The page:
Chloe Lattanzi, 34, has shared her outrageous and unscientific views about vaccines and the COVID-19 pandemic in a bizarre Instagram rant.
In a now-deleted post, the daughter of Olivia Newton-John outed herself as an anti-vaxxer and claimed that face masks can cause ‘health problems’.
‘Natural medicine saved my mom’s life,’ Chloe, who has no medical training, began the post – referring to Olivia’s long-term battle with breast cancer and well-publicised use of medical marijuana.
‘I’m gonna regret this’: Olivia Newton-John’s daughter Chloe Lattanzi, 34, shares bizarre anti-vaxxer rant about COVID-19 conspiracy theories
‘So natural medicine is the party I belong to. Not republican!!! Not democrat!’ continued Chloe, who runs a cannabis farm in Oregon with her partner James Driskill.
‘What do you do when you don’t fit in a box!? When you are a vegan, cannabis growing, lgbtq supporting Buddhist that doesn’t agree with vaccines? Anyone relate?’ she added.
Vaccinations are vital to reducing the spread of preventable diseases, and any suggestion otherwise flies in the face of science and the advice of medical experts around the globe.
‘Natural medicine saved my mom’s life’: Chloe, who has no medical training, began her post by praising ‘natural medicine’ and claiming it saved her cancer stricken mother Olivia’s (left) life
WHY VACCINES ARE IMPORTANT
Immunisation is a simple, safe and effective way of protecting people against harmful diseases before they come into contact with them.
Immunisation not only protects individuals, but also others in the community, by reducing the spread of preventable diseases.
Research and testing is an essential part of developing safe and effective vaccines.
In Australia, vaccines must pass strict safety testing before the Therapeutic Goods Administration (TGA) will register them for use. Approval of vaccines can take up to 10 years.
Before vaccines become available to the public, large clinical trials test them on thousands of people.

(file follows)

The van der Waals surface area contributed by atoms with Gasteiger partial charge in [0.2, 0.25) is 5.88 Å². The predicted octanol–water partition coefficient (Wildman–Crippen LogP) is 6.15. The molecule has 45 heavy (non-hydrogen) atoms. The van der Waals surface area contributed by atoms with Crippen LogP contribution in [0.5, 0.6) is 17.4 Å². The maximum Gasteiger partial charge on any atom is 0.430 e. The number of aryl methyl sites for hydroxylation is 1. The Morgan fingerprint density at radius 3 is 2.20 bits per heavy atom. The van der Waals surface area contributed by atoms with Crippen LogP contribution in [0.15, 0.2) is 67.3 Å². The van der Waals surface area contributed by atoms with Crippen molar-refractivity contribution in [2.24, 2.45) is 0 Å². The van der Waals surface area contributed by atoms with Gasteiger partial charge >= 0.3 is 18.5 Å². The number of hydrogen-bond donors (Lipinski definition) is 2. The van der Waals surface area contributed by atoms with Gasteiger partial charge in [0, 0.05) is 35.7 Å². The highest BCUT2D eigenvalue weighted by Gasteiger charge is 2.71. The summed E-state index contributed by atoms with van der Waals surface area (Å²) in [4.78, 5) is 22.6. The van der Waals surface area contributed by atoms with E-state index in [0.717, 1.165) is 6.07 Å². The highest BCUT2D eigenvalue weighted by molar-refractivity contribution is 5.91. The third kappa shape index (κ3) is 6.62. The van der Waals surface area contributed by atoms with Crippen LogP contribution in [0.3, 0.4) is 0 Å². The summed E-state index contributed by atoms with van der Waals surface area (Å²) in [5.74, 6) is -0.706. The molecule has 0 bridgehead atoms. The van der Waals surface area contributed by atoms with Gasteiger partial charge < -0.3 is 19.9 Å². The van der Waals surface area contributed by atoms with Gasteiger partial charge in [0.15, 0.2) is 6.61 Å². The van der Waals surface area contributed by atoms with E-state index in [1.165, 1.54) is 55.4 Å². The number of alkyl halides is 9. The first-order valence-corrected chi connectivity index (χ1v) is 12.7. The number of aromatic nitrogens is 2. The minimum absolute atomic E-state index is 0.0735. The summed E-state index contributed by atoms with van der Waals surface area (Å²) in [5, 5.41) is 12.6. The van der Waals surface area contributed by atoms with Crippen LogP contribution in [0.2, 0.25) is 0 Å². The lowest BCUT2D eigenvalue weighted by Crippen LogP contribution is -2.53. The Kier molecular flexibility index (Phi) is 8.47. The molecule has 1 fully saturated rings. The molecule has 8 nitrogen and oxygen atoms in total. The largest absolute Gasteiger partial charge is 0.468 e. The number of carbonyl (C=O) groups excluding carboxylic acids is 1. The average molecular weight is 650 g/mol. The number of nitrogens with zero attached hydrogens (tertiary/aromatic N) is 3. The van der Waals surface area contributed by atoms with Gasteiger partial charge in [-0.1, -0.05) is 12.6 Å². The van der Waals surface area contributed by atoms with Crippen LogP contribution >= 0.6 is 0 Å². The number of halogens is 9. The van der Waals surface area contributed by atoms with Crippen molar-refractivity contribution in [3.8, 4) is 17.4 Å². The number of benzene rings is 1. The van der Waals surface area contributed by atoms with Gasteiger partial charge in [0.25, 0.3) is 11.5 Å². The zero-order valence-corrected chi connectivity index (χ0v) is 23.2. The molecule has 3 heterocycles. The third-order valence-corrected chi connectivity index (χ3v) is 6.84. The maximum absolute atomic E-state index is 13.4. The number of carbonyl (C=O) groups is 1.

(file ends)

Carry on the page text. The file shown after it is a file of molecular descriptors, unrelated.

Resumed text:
High-quality studies over many years have compared the health of large numbers of vaccinated and unvaccinated children. Medical information from nearly 1.5 million children around the world have confirmed that vaccination does not cause autism.
People first became concerned about autism and immunisation after the medical journal The Lancet published a paper in 1998. This paper claimed there was a link between the measles, mumps, rubella (MMR) vaccine and autism. Since then, scientists have completely discredited this paper. The Lancet withdrew it in 2010 and printed an apology. The UK’s General Medical Council struck the author off the medical register for misconduct and dishonesty.
Source: Australian Department of Health
Rant: ‘What do you do when you don’t fit in a box!? When you are a vegan, cannabis growing, lgbtq supporting Buddhist that doesn’t agree with vaccines? Anyone relate?’ she wrote
While Chloe clarified that she does wear a face mask inside public places, she still believes that masks are ‘causing harm to little ones, and poor people that aren’t sick that have to suffocate 9 hour days.’
She even claimed that people have ‘cried to her’ because ‘they can’t breathe and are now having health problems,’ after wearing masks.
‘I’m gonna regret this,’ she concluded.
Slammed: In March, Chloe was called an ‘airhead’ after she posted a tone-deaf comment about having to ‘listen to people freak out about coronavirus at the airport’
Chloe’s conspiracy theory that the prologued use of medical masks can oxygen deficiency (known as hypoxia) has however been debunked.
‘Thin paper or cloth masks will not lead to hypoxia. Surgeons operate for hours wearing them. They don’t get these problems,’ Prof Keith Neal, an infectious disease expert, told BBC.
Similarly, the WHO website states: ‘The prolonged use of medical masks when properly worn, does not cause CO2 intoxication nor oxygen deficiency.’
Hitting back: She shared a picture of herself in a crop top ahead of catching a flight to the US, when one fan told her it was a series situation, while another called her an ‘airhead’ and unfollowed her
Chloe made headlines in March after posting a tone-deaf rant on Instagram complaining about having to ‘listen to people freak out’ about the coronavirus pandemic while waiting to catch a flight to the US from Melbourne Airport.
She shared a picture of herself in a crop top, prompting one fan to remind her it was a serious situation, while another called her an ‘airhead’ and unfollowed her.
‘I love waiting at the airport for four hours listening to people freak out about coronavirus yay,’ Chloe wrote alongside a busty picture of herself in a white crop and jeans.
On her side: However, one fan told Chloe to ‘stay safe’ as they knew she was ‘just trying to make light out of a bad situation’
Flying home: Chloe appeared to be in the waiting lounge ahead of an Emirates flight back to the US
One follower replied, reminding Chloe that it is a pandemic.
‘This is also a serious situation and many countries have closed down,’ they began.
‘Many people worldwide are infected and many have died. So I understand very well that people are scared.’
Another remarked: ‘Airhead. I thought you were smarter… some influencer. Unfollowing.’
‘You’re supposed to stay inside,’ another added.
Home on the range: Chloe runs a cannabis farm in Oregon with her partner James Driskill (left)